I produced the film through Forma Arts with funding from Film London's FLAMIN scheme. The work was commissioned to coincide with the 25th anniversary of the Chernobyl disaster, and was inspired by the film Chernobyl: A Chronicle of Difficult Weeks (1986) made by Soviet filmmaker Vladimir Shevchenko in the days immediately following the accident. Shevchenko subsequently died years later as a result of radiation poisoning. The film, explores interconnecting stories from interviews conducted with Chernobyl 'veterans' and with Shevchenko's film crew, 25 years after the incident.
The narrative includes the story of the camera that Shevchenko used which became so highly radioactive that it was subsequently buried on the outskirts of Kiev. Adriane Searle, upon reviewing The Toxic Camera had the following to say:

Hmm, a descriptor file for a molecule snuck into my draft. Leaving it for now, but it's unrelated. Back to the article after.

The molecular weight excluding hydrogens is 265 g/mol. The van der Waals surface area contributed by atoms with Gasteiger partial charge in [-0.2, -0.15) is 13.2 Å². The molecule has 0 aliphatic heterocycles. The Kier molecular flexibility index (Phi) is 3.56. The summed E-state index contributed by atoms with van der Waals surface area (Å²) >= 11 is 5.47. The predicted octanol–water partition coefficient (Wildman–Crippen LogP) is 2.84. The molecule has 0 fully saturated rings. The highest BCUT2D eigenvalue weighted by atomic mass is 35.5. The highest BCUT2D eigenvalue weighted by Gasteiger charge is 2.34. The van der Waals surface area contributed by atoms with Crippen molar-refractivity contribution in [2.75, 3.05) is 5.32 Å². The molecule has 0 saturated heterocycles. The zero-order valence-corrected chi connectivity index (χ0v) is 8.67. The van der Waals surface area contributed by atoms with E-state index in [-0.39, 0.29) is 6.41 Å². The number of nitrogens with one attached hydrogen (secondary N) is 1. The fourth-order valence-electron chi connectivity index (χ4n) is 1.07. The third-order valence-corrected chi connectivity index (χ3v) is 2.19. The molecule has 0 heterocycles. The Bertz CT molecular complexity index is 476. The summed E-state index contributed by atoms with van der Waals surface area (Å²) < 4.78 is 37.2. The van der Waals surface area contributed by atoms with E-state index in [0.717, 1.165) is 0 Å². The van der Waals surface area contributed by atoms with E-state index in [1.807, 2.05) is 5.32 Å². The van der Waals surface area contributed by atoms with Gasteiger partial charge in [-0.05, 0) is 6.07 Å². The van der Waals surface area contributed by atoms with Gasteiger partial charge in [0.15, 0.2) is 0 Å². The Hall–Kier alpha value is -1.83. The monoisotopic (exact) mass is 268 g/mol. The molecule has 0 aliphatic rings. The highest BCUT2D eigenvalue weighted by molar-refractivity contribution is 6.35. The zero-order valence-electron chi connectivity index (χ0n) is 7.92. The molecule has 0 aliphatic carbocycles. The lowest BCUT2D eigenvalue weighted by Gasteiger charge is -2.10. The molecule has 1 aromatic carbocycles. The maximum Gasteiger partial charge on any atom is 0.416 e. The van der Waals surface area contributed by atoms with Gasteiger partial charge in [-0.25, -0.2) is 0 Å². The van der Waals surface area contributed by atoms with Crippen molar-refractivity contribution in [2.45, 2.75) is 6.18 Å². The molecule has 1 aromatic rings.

"The camera glides, rises and falls. It is a witness and guide, leading you on and detaining you ... The Wilsons' work is more than just a film"
Back in March Jane and Louise were invited to show the film at the exquisite cinema in Florence as part of the Lo Schermo Dell'Arte Film Festival, where they were invited to deliver a Q&A.
And in June, Jane and Louise were invited by Art Basel in Germany, the world's premier international art show for Modern and contemporary works, as part of Art Basel Film | Thinking About the Aftermath. Curated by Marc Glöde, Thinking About the Aftermath brings together works that deal in various ways with the catastrophic and the events that follow. The screening of the film was followed by a Q&A Nina Fischer and Maroan el Sani, and Marc Glöde.
It's great to be working with them again on a new project for the Imperial War Museum which we will start filming this August.